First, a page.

migrant crisis

Eric Adams' New NYC Migrant Crisis Plan: Open 24/7 Center, Send Asylum Seekers Elsewhere

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With the number of asylum seekers bused to New York City since last spring at 50,000, Mayor Eric Adams announced the city intends to shift its approach from emergency triage to longer term settlement strategies.

The mayor declined to share many details of the new plan, announced at City Hall on Tuesday. He said it would involve establishing a new 24-7 office that is focused on the ongoing needs of those seeking asylum.

Adams would not disclose a location or a timeframe for the new office. He added that the city is in discussions with other cities and non profits to redistribute migrants to other locations outside NYC.

"Please don't ask me which cities because I don't need you running to the cities and stopping us from getting asylum seekers there," Adams said, addressing reporters at his news conference. "So we're not telling you, we'll tell you when they get there."

He also announced plans to clear out a section of the Port Authority Bus Terminal that has been dedicated to helping asylum seekers, since buses from the border started rolling in nearly a year ago. On any given day, hundreds of migrants can be found at the transit hub — not because they just arrived or need to catch a bus, but because they're living in local shelters and are coming back in search of additional help.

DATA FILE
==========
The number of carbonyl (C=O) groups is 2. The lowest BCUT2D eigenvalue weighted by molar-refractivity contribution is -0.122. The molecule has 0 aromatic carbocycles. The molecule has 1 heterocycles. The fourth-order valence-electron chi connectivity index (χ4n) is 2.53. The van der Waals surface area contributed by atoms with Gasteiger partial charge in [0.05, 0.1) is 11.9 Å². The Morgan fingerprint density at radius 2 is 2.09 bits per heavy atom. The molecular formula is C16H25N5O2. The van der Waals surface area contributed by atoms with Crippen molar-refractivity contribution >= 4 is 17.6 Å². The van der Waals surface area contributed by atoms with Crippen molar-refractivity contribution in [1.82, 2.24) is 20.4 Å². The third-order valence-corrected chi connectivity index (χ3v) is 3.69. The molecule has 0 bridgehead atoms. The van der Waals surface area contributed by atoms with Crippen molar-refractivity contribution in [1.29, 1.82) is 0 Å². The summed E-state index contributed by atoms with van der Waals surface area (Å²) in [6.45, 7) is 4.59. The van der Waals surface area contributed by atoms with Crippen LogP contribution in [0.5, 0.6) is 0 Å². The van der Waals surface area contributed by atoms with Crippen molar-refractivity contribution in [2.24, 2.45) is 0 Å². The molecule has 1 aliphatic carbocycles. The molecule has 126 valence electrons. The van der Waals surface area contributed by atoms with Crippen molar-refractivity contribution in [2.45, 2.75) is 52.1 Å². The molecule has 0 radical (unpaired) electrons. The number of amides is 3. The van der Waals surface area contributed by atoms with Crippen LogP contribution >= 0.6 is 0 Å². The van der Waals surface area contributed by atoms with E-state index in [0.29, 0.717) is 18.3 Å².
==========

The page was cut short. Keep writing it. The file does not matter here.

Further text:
Mutual aid volunteers on the ground say the needs are great.

"When they come to us, they ask for specific things: food, clothing, school, health services, lawyer services. All of these things that are supposedly offered by the city," said Power Malu of the mutual aid group Artists Athletes and Activists.

During a visit to the terminal on Tuesday, Cristian, a father from Colombia who arrived in NYC in the fall said his asylum hearing was in less than 24 hours ...in Idaho but that he had no money to get there.

While the city is struggling to pay for the influx of migrants, officials are facing tough questions on the conditions that migrants are living in. Melissa Russo reports.

"I'm trying to get help, but it's difficult,"  he said.

Translating for her mother, a 12-year-old girl named Damaris said her family of migrants was trying to accumulate enough money for a bus ticket to Florida and had been sleeping in the bus terminal for three days.

Mayor Adams called on the Biden administration to move more quickly, send more money, and devise a decompression strategy which he said is a Federal responsibility — not his.  Adams agreed this week to take on a formal role campaigning for President Biden's re-election, and insisted he will not soften his pointed advocacy for more migrant resources and better immigration policy from the White House.

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